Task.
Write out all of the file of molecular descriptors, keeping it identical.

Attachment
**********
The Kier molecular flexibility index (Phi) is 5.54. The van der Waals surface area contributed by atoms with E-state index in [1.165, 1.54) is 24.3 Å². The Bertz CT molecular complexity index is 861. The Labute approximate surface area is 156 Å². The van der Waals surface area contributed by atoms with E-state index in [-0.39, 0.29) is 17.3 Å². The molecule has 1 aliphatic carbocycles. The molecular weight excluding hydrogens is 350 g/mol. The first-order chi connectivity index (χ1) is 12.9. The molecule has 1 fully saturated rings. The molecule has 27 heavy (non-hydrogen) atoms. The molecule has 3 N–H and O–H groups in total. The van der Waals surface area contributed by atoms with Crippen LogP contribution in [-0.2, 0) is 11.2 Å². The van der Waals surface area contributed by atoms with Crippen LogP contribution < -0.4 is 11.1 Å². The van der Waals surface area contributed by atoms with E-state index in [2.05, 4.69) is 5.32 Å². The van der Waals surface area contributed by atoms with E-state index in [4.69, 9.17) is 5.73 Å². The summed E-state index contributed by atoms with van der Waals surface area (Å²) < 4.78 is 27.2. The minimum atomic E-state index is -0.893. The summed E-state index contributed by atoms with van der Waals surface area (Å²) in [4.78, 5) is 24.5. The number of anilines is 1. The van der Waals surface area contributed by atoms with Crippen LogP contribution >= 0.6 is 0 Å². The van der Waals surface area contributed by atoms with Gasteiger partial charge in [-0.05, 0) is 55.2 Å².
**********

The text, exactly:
The Kier molecular flexibility index (Phi) is 5.54. The van der Waals surface area contributed by atoms with E-state index in [1.165, 1.54) is 24.3 Å². The Bertz CT molecular complexity index is 861. The Labute approximate surface area is 156 Å². The van der Waals surface area contributed by atoms with E-state index in [-0.39, 0.29) is 17.3 Å². The molecule has 1 aliphatic carbocycles. The molecular weight excluding hydrogens is 350 g/mol. The first-order chi connectivity index (χ1) is 12.9. The molecule has 1 fully saturated rings. The molecule has 27 heavy (non-hydrogen) atoms. The molecule has 3 N–H and O–H groups in total. The van der Waals surface area contributed by atoms with Crippen LogP contribution in [-0.2, 0) is 11.2 Å². The van der Waals surface area contributed by atoms with Crippen LogP contribution < -0.4 is 11.1 Å². The van der Waals surface area contributed by atoms with E-state index in [2.05, 4.69) is 5.32 Å². The van der Waals surface area contributed by atoms with E-state index in [4.69, 9.17) is 5.73 Å². The summed E-state index contributed by atoms with van der Waals surface area (Å²) < 4.78 is 27.2. The minimum atomic E-state index is -0.893. The summed E-state index contributed by atoms with van der Waals surface area (Å²) in [4.78, 5) is 24.5. The number of anilines is 1. The van der Waals surface area contributed by atoms with Crippen LogP contribution >= 0.6 is 0 Å². The van der Waals surface area contributed by atoms with Gasteiger partial charge in [-0.05, 0) is 55.2 Å².